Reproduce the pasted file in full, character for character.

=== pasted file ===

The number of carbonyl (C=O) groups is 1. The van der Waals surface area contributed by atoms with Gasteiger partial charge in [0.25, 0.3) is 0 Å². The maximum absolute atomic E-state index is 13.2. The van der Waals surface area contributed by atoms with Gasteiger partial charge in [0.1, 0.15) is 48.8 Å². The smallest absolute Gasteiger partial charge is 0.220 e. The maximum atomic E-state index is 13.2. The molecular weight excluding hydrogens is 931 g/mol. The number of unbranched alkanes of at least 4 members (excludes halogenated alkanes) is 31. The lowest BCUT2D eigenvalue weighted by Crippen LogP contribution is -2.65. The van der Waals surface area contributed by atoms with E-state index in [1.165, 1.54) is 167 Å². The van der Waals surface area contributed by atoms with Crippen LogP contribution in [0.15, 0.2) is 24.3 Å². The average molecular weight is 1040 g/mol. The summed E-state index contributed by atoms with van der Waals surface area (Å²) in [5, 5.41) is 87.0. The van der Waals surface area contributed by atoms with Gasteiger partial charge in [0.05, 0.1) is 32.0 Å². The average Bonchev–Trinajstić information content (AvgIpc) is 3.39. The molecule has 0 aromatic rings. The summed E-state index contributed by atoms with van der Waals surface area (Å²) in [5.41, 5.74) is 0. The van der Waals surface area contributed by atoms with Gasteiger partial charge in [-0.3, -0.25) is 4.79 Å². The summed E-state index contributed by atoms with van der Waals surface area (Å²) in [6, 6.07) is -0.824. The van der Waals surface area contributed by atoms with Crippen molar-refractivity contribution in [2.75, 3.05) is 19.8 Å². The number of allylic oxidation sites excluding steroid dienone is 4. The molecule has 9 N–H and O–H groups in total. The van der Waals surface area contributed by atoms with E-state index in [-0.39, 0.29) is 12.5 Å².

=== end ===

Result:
The number of carbonyl (C=O) groups is 1. The van der Waals surface area contributed by atoms with Gasteiger partial charge in [0.25, 0.3) is 0 Å². The maximum absolute atomic E-state index is 13.2. The van der Waals surface area contributed by atoms with Gasteiger partial charge in [0.1, 0.15) is 48.8 Å². The smallest absolute Gasteiger partial charge is 0.220 e. The maximum atomic E-state index is 13.2. The molecular weight excluding hydrogens is 931 g/mol. The number of unbranched alkanes of at least 4 members (excludes halogenated alkanes) is 31. The lowest BCUT2D eigenvalue weighted by Crippen LogP contribution is -2.65. The van der Waals surface area contributed by atoms with E-state index in [1.165, 1.54) is 167 Å². The van der Waals surface area contributed by atoms with Crippen LogP contribution in [0.15, 0.2) is 24.3 Å². The average molecular weight is 1040 g/mol. The summed E-state index contributed by atoms with van der Waals surface area (Å²) in [5, 5.41) is 87.0. The van der Waals surface area contributed by atoms with Gasteiger partial charge in [0.05, 0.1) is 32.0 Å². The average Bonchev–Trinajstić information content (AvgIpc) is 3.39. The molecule has 0 aromatic rings. The summed E-state index contributed by atoms with van der Waals surface area (Å²) in [5.41, 5.74) is 0. The van der Waals surface area contributed by atoms with Gasteiger partial charge in [-0.3, -0.25) is 4.79 Å². The summed E-state index contributed by atoms with van der Waals surface area (Å²) in [6, 6.07) is -0.824. The van der Waals surface area contributed by atoms with Crippen molar-refractivity contribution in [2.75, 3.05) is 19.8 Å². The number of allylic oxidation sites excluding steroid dienone is 4. The molecule has 9 N–H and O–H groups in total. The van der Waals surface area contributed by atoms with E-state index in [-0.39, 0.29) is 12.5 Å².